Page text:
BOLTON journalist and broadcaster Stuart Flinders has bid an emotional goodbye to his colleagues on BBC North West Tonight after almost 30 years on the programme.

The Hallliwell-born reporter was the show's longest serving journalist covering many of the region's biggest stories over the years including the Harold Shipman murders and the Manchester Arena bombing.

On Monday, the programme featured a special tribute to the former St Thomas of Canterbury pupil and Thornleigh College student, who first joined the network in the early 1990s.

Chief reporter Dave Guest said: "I actually hired Stuart after poaching him from Granada and he turned out to be a really good buy.

"The viewers will miss his cleverly observed reports and his friends and colleagues will miss his calm, reassuring manner during even the most intense newsroom maelstrom."

Speaking on the programme, Stuart said: "Some stories you forget because you do so many but some stick in your mind like the trial of Harold Shipman and the terror attacks in Manchester.

"They are big stories to us but they also change people's lives and it's been a privilege to be able to tell their stories to our viewers."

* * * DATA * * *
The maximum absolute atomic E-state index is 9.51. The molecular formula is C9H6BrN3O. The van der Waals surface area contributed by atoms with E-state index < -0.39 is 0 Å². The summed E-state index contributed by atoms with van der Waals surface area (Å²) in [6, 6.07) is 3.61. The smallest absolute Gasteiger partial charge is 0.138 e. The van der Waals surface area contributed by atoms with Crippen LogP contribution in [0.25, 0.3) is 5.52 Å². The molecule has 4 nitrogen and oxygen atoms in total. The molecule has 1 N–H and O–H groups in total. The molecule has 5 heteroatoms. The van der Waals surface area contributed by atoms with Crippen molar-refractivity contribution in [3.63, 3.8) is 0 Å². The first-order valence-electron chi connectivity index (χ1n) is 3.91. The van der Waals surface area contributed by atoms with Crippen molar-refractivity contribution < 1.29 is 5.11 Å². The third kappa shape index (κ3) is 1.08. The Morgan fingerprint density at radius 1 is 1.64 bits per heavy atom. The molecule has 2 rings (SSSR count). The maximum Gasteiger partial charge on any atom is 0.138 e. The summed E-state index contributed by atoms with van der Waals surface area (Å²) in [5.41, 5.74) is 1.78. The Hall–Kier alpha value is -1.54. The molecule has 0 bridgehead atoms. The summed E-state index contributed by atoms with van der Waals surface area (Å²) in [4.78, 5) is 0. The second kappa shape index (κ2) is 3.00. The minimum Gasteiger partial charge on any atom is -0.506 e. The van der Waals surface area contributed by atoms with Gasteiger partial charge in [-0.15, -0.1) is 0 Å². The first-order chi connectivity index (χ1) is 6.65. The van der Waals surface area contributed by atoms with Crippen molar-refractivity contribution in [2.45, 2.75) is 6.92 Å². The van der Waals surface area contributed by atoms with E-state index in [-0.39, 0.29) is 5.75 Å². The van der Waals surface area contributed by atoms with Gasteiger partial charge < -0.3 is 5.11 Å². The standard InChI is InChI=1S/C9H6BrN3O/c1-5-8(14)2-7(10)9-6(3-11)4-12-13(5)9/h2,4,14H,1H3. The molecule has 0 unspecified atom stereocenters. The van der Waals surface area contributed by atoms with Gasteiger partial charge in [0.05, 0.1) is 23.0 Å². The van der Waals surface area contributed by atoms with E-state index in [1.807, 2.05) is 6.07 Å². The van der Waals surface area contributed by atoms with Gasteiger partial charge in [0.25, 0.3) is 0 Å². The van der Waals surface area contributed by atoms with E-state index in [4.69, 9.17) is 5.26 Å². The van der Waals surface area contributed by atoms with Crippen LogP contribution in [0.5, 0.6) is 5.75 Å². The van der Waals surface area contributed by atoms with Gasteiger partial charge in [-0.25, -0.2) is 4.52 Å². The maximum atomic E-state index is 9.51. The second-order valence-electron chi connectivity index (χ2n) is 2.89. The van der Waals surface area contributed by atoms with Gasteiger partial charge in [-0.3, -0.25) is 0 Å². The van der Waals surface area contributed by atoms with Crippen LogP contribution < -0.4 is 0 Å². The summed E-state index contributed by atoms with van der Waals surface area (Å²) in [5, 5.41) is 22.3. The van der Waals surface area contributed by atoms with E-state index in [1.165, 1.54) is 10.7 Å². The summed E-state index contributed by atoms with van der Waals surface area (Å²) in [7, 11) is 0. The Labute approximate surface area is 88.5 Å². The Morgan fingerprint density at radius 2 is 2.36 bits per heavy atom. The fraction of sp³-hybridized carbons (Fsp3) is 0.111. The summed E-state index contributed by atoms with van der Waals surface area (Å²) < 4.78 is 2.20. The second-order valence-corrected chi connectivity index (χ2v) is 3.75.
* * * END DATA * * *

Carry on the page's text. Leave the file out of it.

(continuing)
Aside from his coverage of major incidents to affect the region, Stuart is also remembered for the time in 2015 when he unintentionally interviewed former footballer Tommy Lawrence about a match he played in.

While carrying out vox pops in Liverpool city centre he stopped one man to ask him if he remembered the 1967 Merseyside derby game ahead of an Everton vs Liverpool match that weekend.

Unbeknown to Stuart, he was interviewing Liverpool’s former goalkeeper Tommy Lawrence, who had been in the goals for that particular game.

Stuart said: "Wasn't that amazing? It went online and went around the world within 24 hours. It was a real stroke of luck."

Asked how the job had changed in his time with the BBC, Stuart said: "When I started there were no mobile phones and if you finished your job you had to ring the office on a call box.

"There was no email of course and we had secretaries writing letters for people - it has changed dramatically."

He added: "BBC North West is my real home - people stop you in the street and say they feel like you're a member of their family.

"There are not many jobs for journalists where people will say that to you.

"It really is quite a privilege and I will really miss all my friends here."